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Calculating “Feels Like” Temperatures

Use the Aeris Weather API to calculate Australian Ambient Temperature (AT) or “feels like” calculations from private weather station data published to PWSweather.

I recently purchased a private weather station (PWS) that reports data every 60 seconds to PWSweather. Members of PWSweather can also sign-up to access the AerisWeather API, which allows users to access their weather station data online for downstream purposes (such as publishing to a personal website).

The Australian Bureau of Meteorology (BOM) displays “feels like” temperature readings alongside dry bulb temperatures on its website and app. This is actually known internationally as the Australian Apparent Temperature (AT) and is based on the work of Steadman (1994). It differs from models used in the United States, Canada and United Kingdom which is why I wanted to use it. My weather station does not natively calculate this metric, so I implemented a PHP routine to calculate it and publish the value to a website along with my other data.

Screen capture of Bureau of Meteorology website.
Output from the Australian Bureau of Meteorology’s website showing a dry bulb temperature of 10.4°C and “feels like” of 8.1°C for Melbourne. This is the Australian Apparent Temperature (AT) value.

There are two models of AT; one which factors in radiation and one that doesn’t. The version that factors-in radiation is complex and not utilised by the BOM. The BOM’s “feels like” metric is calculated as follows:



The vapour pressure can be calculated from the temperature and relative humidity using the equation:

\[ \rho =\frac{RH}{100}\times6.105\times e^{ \left(\frac{17.27\times T_a}{237.7 + T_a}\right)}\]

where RH is relative humidity (%).

My weather station provides data for Ta and ω whilst ρ has to be calculated from RH (which is also reported).

To do this in PHP, a call to the AerisWeather API is required:

$response = file_get_contents('');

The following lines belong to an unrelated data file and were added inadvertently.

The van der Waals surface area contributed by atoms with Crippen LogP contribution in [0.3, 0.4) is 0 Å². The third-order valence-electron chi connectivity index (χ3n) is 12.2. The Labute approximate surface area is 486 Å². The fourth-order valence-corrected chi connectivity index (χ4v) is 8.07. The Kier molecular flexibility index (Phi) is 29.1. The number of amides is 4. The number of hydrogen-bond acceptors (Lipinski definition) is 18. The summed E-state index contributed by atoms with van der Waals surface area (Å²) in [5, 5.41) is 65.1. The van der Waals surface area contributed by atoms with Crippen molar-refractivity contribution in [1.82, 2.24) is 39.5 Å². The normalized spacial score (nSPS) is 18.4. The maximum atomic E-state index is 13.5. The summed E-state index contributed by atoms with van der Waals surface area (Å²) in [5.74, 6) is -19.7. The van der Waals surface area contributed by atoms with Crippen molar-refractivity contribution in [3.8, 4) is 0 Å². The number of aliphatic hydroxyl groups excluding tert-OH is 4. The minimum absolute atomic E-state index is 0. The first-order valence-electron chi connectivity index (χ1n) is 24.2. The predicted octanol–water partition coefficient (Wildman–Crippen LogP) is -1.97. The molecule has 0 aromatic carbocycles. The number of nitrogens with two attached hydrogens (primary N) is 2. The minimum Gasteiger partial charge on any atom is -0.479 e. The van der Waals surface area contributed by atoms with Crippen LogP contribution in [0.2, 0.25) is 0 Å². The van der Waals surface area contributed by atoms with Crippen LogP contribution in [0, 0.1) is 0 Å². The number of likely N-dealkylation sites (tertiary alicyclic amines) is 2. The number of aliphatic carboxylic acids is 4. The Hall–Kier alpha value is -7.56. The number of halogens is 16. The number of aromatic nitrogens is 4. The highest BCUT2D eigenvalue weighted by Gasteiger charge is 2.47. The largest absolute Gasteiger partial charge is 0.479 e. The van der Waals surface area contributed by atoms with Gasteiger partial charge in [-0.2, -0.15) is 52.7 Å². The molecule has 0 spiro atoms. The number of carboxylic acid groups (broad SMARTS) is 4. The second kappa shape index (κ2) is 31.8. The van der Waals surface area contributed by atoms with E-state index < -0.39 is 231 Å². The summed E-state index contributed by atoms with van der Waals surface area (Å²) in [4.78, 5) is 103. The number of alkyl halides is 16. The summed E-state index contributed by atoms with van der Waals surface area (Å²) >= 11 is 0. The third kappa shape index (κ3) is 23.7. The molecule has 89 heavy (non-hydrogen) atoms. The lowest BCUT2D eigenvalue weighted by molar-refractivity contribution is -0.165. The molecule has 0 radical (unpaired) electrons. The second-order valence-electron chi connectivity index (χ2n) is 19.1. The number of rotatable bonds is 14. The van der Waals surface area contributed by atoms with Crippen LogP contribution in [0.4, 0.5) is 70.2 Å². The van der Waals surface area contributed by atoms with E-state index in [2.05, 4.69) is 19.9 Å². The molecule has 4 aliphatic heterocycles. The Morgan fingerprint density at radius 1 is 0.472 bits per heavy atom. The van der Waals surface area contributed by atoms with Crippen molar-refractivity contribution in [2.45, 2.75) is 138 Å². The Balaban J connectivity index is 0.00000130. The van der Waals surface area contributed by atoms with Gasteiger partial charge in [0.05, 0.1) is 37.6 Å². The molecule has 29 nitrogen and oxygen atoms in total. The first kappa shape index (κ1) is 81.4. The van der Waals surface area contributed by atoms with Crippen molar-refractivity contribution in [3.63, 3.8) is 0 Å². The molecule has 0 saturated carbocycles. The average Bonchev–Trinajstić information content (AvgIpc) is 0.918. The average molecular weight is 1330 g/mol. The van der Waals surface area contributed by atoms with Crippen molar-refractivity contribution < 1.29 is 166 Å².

$json = json_decode($response);
$time = $json->response->ob->dateTimeISO;

The PWSID, YOURID and YOURSECRET strings need to be replaced with your weather station ID (on PWSweather) and API credentials. This will return data in JSON format with current readings for your weather station (as last reported on PWSweather).

Next, add a PHP block that pulls out the relevant data and performs the calculations:

$rh = $json->response->ob->humidity;
$ta = $json->response->ob->tempC;
$vp = ($rh/100)*6.105*exp((17.27*$ta)/(237.7+$ta));
$ws = $json->response->ob->windSpeedKPH;
$wsm = $ws*0.277778;
$at = $ta+(0.33*$vp)-(0.70*$wsm)-4;

The AerisWeather API returns wind speed in kilometres per hour, so this needs to be changed to metres per second ($wsm) for the calculation to work.

Then to print the value on the website, call the $at variable:

<?php echo number_format($at, 1);?>&#176;

This will print the “Feels Like” temperature followed by a degrees symbol (°).



3 responses to “Calculating “Feels Like” Temperatures”

On 27 July 2023, Ryan Blundell wrote: Hyperlink chain icon

Hi Adam

I saw that you were linking to on this page

I would be thrilled if you would consider my website for weather information too? I think my website gives a better experience to your users as the design is a little less dated. I also provide hourly forecasts and not just one forecast for the entire day.

Here is my page for Melbourne, ( Let me know what you think?


Ryan Blundell
Founder at


On 16 August 2023, zzap wrote: Hyperlink chain icon

Great post! I came across this as I was looking to understand how the BOM calculates feels like or apparent temperature. I never knew they used a calculation unique to Australia and that it is not the same as the US or UK feels like calculations. Thanks for sharing your cool PHP script too.


On 9 January 2024, Nobby wrote: Hyperlink chain icon

The attribution year for Steadman should be 1984, Roberts initial finding, unless you chose the revision in 94 for a reason that is.


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